After it was damaged in a January fire, Wendy’s is back on Miller Hill
Restaurant owner Bob Sullivan is used to minor disasters … and fixing them.
“We had nothing left,” Sullivan said. “We didn’t salvage anything, except the four walls and the exterior brick. It only took a couple of days to know we would not try to repair anything. It was time to totally rebuild.”
Not only did Sullivan rebuild the 30-year-old restaurant at 1720 Miller Trunk Highway in Duluth, he expanded it by 450 square feet. When it reopened a week ago, it was the first Wendy’s in Minnesota to sport the chain’s new, sleeker look and the first in the country to have the chain’s “New Generation” kitchen that’s bigger and more efficient.
“We made the decision we were going to do it right,” he said.
The new design is more spacious, with tile floors that look like wood, red accents that pop, a lounge area, contemporary fireplace, 55-inch TV and free Wi-Fi with its own dedicated bar area. Then there’s the new signage, sporting the chain’s revised logo, LED lighting outside, new landscaping and outdoor patio.
“It doesn’t even look like Wendy’s anymore,” said Rob Anseth of Duluth who, along with his wife, had been eagerly waiting for Wendy’s to reopen. “It’s big, it’s huge and they’ve got high tech pop machines. It’s very modern looking. I would give them a higher rating than before.”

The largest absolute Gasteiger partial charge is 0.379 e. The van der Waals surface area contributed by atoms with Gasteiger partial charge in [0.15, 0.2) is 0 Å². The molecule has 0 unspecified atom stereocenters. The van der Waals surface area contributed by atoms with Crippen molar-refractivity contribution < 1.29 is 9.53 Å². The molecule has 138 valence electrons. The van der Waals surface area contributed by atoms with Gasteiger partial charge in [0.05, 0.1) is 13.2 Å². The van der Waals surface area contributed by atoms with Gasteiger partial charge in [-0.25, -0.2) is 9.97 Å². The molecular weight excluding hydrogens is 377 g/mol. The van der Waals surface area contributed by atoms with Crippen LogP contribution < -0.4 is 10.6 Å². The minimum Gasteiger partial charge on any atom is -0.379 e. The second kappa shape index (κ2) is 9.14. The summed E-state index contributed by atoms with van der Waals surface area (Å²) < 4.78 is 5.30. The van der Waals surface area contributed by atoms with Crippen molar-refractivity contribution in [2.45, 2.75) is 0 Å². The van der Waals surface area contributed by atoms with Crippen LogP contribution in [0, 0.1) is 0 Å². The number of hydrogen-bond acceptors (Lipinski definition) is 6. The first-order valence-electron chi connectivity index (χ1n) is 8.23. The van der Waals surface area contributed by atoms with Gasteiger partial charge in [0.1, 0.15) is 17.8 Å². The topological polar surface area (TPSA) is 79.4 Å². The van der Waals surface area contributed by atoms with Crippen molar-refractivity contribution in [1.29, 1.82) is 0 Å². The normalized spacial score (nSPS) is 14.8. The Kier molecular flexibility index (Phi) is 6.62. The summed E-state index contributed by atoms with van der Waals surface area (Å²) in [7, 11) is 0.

Sullivan, fearing he could lose valued employees during the closure, did something rare among employers.
He continued to pay most of them.
“I have a lot of long-term employees here,” said Sullivan, who also owns Wendy’s restaurants in Brainerd, Nisswa and two in Fargo. “I wanted to retain them.”
Some returning customers had heard about the gesture.
“He paid them while they were closed — that’s amazing, unheard of,” said Jessica Whitledge of Duluth. “That’s treating your people right.”
Reopening the fast food restaurant with inexperienced workers would have been hard, noted general manager Jackie Grandi.
“We’d really be in big trouble without them,” she said. “To start with a new crew is difficult. They’re experienced. Some have been here seven to 10 years.”
Project cost: $1 million The Jan. 13 fire started in the drive-through area, probably from some combustible items in the trash. It was discovered when a manager arrived in the morning. Firefighters put out the fire fairly quickly, but the entire building was damaged by the flames and smoke.
After 30 years, it was time for a major overhaul, said Sullivan, who built the restaurant in 1984. He again used Donald Holm Construction Co. of Duluth, the same contractor that built the first restaurant.
The construction, expected to take three months, instead stretched on for six.
Insurance covered the $700,000 fire damage and a small portion of the wages paid, Sullivan said. He’s covering the bulk of the wages and the $300,000 cost for the addition and added amenities, he said.
While Sullivan paid most of his employees throughout the closure, a few stopped getting checks in May, some of whom went on unemployment.